Here’s to all of you who are doing things that you (or anybody else) never thought that you could.  You know who you are.

And you know that you can.

Get started.

Have you ever attempted anything that most people around you thought was either crazy or a mistake?  Did you accomplish your goal?

2012 Peachtree Road Race 10K Race Report

This year was the 43rd running of the race that winds down Peachtree Street from Buckhead to Piedmont Park in downtown Atlanta.  The first race was won by Jeff Galloway and included 150 runners. This years race included 60,000 runners.  It is one of the largest annual road races in the world.  Every year, thousands of hopeful runners register for the lottery to try to get a slot in the race.  Why?  For the shirt, of course.  For years, race organizers didn’t print enough shirts so only the fastest runners could retrieve one at the race’s end.  The PRR shirts are to be worn proudly around Atlanta.

This was my first time running this race.  I put my name in the hat last year but I didn’t get selected.  I found out that the only way to guarantee an entry was by joining the Atlanta Track Club (who runs the event). So I joined the club and was able to register for the event back in March.

The race is a point to point run, so logistics really come into play.  My wife and kids, as well as one of my wife’s very good friends, came along to watch, so I had them drop me off at a Marta Station (Atlanta’s rail system) so that they could head on over to Piedmont and find a place to park and camp out for the race.

The race atmosphere was everything I could have hoped for.  The packed train ride to the start.  The giant American flag hanging over the starting line. All of the runners in their costumes and Patriotic outfits. It really was a great buildup to the start of the race.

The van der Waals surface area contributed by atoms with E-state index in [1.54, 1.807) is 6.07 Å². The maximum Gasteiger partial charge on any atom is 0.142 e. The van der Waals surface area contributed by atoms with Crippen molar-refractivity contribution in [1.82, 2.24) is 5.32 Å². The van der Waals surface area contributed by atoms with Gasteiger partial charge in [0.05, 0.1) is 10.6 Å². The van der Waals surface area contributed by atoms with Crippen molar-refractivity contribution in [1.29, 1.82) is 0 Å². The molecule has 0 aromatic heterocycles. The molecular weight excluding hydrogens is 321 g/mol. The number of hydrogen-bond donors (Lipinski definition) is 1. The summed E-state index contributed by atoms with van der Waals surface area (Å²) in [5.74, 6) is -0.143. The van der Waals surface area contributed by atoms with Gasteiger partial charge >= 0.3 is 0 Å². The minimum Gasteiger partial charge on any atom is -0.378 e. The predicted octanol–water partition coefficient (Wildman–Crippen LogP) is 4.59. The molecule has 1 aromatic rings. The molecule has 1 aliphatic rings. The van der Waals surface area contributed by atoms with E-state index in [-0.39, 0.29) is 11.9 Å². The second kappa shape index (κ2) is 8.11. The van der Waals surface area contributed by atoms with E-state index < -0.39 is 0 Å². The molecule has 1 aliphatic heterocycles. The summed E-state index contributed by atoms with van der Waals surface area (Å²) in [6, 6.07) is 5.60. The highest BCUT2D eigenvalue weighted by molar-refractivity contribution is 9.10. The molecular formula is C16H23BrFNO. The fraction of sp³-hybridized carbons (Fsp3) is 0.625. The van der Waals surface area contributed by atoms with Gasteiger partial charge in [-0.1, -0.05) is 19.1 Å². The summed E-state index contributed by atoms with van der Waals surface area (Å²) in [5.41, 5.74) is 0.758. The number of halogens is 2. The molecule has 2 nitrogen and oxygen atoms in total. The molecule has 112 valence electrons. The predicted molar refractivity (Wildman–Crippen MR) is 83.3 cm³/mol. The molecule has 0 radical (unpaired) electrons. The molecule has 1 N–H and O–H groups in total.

The race started at 7:30, with my wave (group B) heading out at 7:35.  There were about 25 start waves, with the last group starting 1 hour and 35 minutes after the first group.   I was concerned that having so many people on the road would make it impossible to spread out and actually run the race, but the performance-based time slots really did a good job of opening up the course.

The course is pretty hilly on the second half, so I new that pacing myself early was critical.  I ran the first 3 miles around 7:30 per mile.  The hills at the end were not oversold.  They were brutal.  Cardiac Hill, the hill leading up to Piedmont Hospital, is quite long and steep enough to really get your thighs burning.  I managed to get through the finishing miles about 8:30 per mile.  My Garmin added about 2/10ths of a mile around mile 4, so I was a little confused about distance.  As I turned onto 10th street to race to the finish, I could see a decorated, portable bridge stretching across the road.  Assuming this to be the finish, I picked up the pace and kicked hard to the end.  When I got closer to the bridge, I saw that it was set up for the race photographers and the actual finish line was still about a quarter of a mile away!  I continued to push hard, high-fiving my wife and Brenda as I passed them to the finish line.